Dear Prospective Minor in Writing Applicants,

I was hesitant to apply to the Minor in Writing because, well, I didn’t really know what it was. It was introduced to me with an email forwarded from an older friend without any real explanation. As I searched the Sweetland Center’s website I understood the structure of the program, but I still had unanswered questions. How much freedom do I have to write what I want? Am I just going to be studying grammar and punctuation all day? What will the classes be like?

I wished I could have seen students’ work, their progression, their struggles. I wished that there was a glimpse into the program other than the descriptions of courses and historical syllabi.

Over the course my time in the Minor in Writing Gateway, I’ve developed an understanding for all of these questions. And so, I wanted to share my experiences to show you, the prospective applicants, my struggles and progression, my missteps and successes.

An accumulation of my experimentation can be found here, in my Gateway ePortfolio.

You’ll see a discovery of my writing process, how I learned to think again. You’ll see the progression of my voice and how I learned to highlight it throughout various genres. You’ll see how I developed a strong sense of different audiences, and how they might react to assorted techniques.

And hopefully, you’ll see how I plan on continuing to experiment and question my ideas from now, until my final Capstone course, and beyond.

Happy reading, prospective students. Send in that application; you won’t regret it.



The Voice of a Writer

Rewriting my own words in the writing of Henry James, in our so-called “style masquerade”, was much more difficult than I originally imagined. Or, maybe difficult isn’t the write way to describe it – more like awkward perhaps. It was as if I was trying to speak in English and yet I was only allowed to talk in old Shakespearian. I couldn’t form ideas in my head into words the way I was accustomed to; I almost had to insert myself into another person’s mind. However, I wasn’t in reality writing in another language at all – I was still using the same letters, same words, and same punctuation as I had always used. So, why did it feel so strange?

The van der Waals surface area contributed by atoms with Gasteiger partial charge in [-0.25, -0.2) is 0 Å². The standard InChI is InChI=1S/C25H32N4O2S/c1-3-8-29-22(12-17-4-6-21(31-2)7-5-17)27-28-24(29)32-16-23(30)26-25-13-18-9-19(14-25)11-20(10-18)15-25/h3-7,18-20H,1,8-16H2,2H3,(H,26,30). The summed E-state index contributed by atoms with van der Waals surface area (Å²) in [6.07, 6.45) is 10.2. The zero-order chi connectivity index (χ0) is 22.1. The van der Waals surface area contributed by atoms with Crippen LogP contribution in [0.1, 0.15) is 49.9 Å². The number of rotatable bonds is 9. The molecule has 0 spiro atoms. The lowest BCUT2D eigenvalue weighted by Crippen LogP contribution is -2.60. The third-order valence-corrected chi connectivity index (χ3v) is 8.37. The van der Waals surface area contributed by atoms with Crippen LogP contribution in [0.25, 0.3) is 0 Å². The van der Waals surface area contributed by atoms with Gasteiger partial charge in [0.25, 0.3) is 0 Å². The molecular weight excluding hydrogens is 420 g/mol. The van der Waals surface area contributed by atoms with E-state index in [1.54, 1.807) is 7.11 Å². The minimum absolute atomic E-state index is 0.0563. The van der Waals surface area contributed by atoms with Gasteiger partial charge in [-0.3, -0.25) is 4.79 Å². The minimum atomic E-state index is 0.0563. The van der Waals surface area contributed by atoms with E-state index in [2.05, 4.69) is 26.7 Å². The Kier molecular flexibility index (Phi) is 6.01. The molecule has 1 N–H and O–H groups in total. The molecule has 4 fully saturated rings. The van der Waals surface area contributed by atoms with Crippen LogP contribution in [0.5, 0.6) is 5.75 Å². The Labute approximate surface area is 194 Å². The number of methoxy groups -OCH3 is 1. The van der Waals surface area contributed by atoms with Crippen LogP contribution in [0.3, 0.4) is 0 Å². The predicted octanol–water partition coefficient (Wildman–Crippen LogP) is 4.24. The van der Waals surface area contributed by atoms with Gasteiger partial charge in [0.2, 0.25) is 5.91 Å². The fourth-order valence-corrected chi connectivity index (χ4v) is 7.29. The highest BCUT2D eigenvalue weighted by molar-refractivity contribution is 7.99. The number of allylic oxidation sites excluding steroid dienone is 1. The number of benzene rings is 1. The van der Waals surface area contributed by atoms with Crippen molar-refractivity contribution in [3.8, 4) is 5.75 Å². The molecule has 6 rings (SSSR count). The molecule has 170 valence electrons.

I think it largely involves voice. A writer’s voice can often be their most prized possession – a unique way of expressing thoughts into words that only they can produce. My writing voice is often different than my speaking voice; it is more akin to what’s truly going on inside my head. This is what in part, I think, makes great writers so great – they are able to communicate with readers in a way that only they can. When I’m reading a work by a world-renowned writer or by one of my favorite authors, I nearly feel a connection between the words and myself; I think this is largely accomplished through the voice of the writer, one of the highest goals a writer can achieve – the ability to connect. Just as we read of all the different options to form sentences, there is no singular accepted “voice” for every writer to aspire to. Quite oppositely, a writer’s aspiration should be to find their voice and develop it as effectively and eloquently as possible.

The next thought I had relates to the balance and relationship between voice and writing style. How much does a writer’s voice influence their style and how much does a writer’s style influence their voice? I can’t quite differentiate between the two and don’t know if there ever can be a concrete answer. What I do know is that I will always continue to write, in constant pursuit of finding my perfect voice.

For anyone voting in Michigan!!


Hi everyone! So I figured I would pass this along…a professor told my class about this really helpful site for michigan voters

Just put your name into the website and it will tell you your polling location and everything on your ballot. You aren’t just voting for president, but there are a BUNCH of judges, regents, and other positions up for election as well as some referendums and whatnot. This just shows you what the ballot will say so you can know what to expect!!


How I Write: let’s all just cut the jargon!

I really enjoyed listening to Sheilah Murphy talk about her writing process at the How I Write event tonight. One thing that I really identified with Murphy about was her take on academic jargon: it sucks. There is nothing worse than reading a boring academic essay! Why would scholars want to put their readers to sleep, when most of the time their work is actually really interesting and potentially groundbreaking? I have always hated the unspoken “no I” rule within academia, because when I analyze something, whether it be a piece of literature, a political theory, or some social science research, I want to explain my process in my terms so that you can understand me. I actually am in a great English class right now in which the professor recently had us all write mock theses, read them to the class, and then explain to everyone in “real speak” what we actually were saying. It really helps when you are able to understand the writer’s voice, and one major take-away I got from this lecture was that cutting the jargon and using my own voice is ok.